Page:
The researchers also think that this DNA difference doesn’t come without a cost.  They conclude this from the fact that the mutation is no longer than common in Asians and Europeans.  The idea is that once humans could hunt for land animals, they no longer needed to rely on plants and so the mutation was lost. Of course another possibility is that the humans that headed for Europe and Asia just happened not to have this DNA difference any more.

From here which cites Mathias, et al., Adaptive Evolution of the FADS Gene Cluster within Africa (PLOS One September 19, 2012) (open access).

The Controversial Evolutionary Breakthrough Theories

The hypothesis that a small number of key evolutionary mutation with behavioral impact provided a breakthrough that gave modern humans a distinct evolutionary fitness advantage culminating the dominance of modern humans in the Holocene era, and perhaps not actually occurring until a punctuated evolutionary advance at the dawn of the Upper Paleolithic era is a controversial one.  Critics look at the evidence on brain size and see instead a steady and gradual convergent evolution over the course of hominin evolution in all hominin species.

The term "anatomically modern humans" in human evolution and anthropology reflects the notion that "behaviorally modern humans" may have been the product of an Upper Paleolithic or similar behavioral evolutionary package of genetic mutations that took place tens of thousands of years after modern humans had bodies substantially similar to our own.

Indeed, critics question the assumption that gracile modern humans were really smarter in any meaningful way than Neanderthals.  Judged by standard proxies for intelligence like brain size relative to body size, they may actually have been slightly smarter than modern humans.  And, increasing evidence of modest levels of admixture on many occasions between different varieties of archaic homins and between archaic hominins and modern humans also casts doubt on the notion that "anatomically modern humans" are even truly a biological species, as opposed to a mere subspecies of a diverse single modern hominin species that may extend as far back as, perhaps, Homo Erectus. Compare the anatomical and behavioral diversity of domestic dogs, which are undoubtedly a single species.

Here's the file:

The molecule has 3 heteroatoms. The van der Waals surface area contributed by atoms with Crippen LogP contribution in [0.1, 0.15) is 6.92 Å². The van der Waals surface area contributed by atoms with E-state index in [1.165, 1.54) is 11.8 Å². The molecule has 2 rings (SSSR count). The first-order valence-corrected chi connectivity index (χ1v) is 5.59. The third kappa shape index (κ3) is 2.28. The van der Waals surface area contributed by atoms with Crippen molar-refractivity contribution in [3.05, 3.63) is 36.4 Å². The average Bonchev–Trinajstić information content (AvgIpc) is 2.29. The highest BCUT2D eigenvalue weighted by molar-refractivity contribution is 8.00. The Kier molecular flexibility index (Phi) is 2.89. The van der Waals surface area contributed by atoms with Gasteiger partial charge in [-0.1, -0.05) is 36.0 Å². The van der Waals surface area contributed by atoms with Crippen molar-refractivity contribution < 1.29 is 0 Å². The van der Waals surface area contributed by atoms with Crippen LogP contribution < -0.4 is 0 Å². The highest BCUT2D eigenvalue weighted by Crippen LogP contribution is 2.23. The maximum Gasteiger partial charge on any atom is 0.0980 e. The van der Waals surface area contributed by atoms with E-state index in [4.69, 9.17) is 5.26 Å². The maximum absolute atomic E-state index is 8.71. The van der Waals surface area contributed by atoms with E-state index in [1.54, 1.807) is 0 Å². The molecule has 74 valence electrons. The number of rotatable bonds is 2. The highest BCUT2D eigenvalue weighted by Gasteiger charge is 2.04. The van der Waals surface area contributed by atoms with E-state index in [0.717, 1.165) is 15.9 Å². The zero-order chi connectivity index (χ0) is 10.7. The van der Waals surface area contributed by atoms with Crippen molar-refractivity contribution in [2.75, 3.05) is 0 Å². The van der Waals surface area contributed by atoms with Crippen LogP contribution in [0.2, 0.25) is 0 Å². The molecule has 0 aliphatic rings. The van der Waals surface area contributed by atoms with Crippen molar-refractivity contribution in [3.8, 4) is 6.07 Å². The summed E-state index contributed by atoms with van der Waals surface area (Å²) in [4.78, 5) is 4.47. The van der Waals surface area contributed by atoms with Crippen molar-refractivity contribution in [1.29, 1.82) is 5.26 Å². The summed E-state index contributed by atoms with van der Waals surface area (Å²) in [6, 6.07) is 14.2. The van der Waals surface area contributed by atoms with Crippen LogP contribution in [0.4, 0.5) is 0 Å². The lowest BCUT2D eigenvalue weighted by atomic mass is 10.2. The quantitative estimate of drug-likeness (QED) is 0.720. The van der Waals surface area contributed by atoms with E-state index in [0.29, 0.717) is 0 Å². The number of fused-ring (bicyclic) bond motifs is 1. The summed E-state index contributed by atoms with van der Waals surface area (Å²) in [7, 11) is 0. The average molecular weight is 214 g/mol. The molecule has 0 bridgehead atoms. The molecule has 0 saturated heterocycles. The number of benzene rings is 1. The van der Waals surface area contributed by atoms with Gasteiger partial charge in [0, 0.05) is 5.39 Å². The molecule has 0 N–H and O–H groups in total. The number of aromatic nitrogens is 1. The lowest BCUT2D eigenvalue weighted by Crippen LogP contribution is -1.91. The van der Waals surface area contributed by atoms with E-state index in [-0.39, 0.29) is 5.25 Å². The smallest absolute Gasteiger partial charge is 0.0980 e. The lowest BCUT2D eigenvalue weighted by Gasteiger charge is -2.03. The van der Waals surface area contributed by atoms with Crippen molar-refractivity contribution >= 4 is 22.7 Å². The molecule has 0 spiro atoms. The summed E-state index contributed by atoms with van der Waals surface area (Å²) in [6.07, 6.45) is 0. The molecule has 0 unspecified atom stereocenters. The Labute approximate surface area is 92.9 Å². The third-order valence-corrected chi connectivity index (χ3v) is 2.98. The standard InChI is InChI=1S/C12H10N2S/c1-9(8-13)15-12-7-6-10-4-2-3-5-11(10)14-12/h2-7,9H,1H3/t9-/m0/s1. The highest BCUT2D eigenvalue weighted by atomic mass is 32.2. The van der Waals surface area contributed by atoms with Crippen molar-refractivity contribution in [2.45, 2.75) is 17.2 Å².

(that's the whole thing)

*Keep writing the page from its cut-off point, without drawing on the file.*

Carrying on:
Problems With The Narrative

1.  Was large scale terrestrial hunting really that rare until 50,000 years ago?

There are many problems with the narrative quoted above. The notion that modern humans were reliant upon fish as their primary source of meat until 50,000 years ago is certainly news to me.  The paper cites for this proposition: Flinn MV, Geary DC, Ward CV, "Ecological dominance, social competition, and coalitionary arms races: Why humans evolved extraordinary intelligence" (2005). Evolut Human Behav 26: 10–46. This source does assert that hunting of large game increased around this time, but offers no factual support or citations to other sources for this key assertion.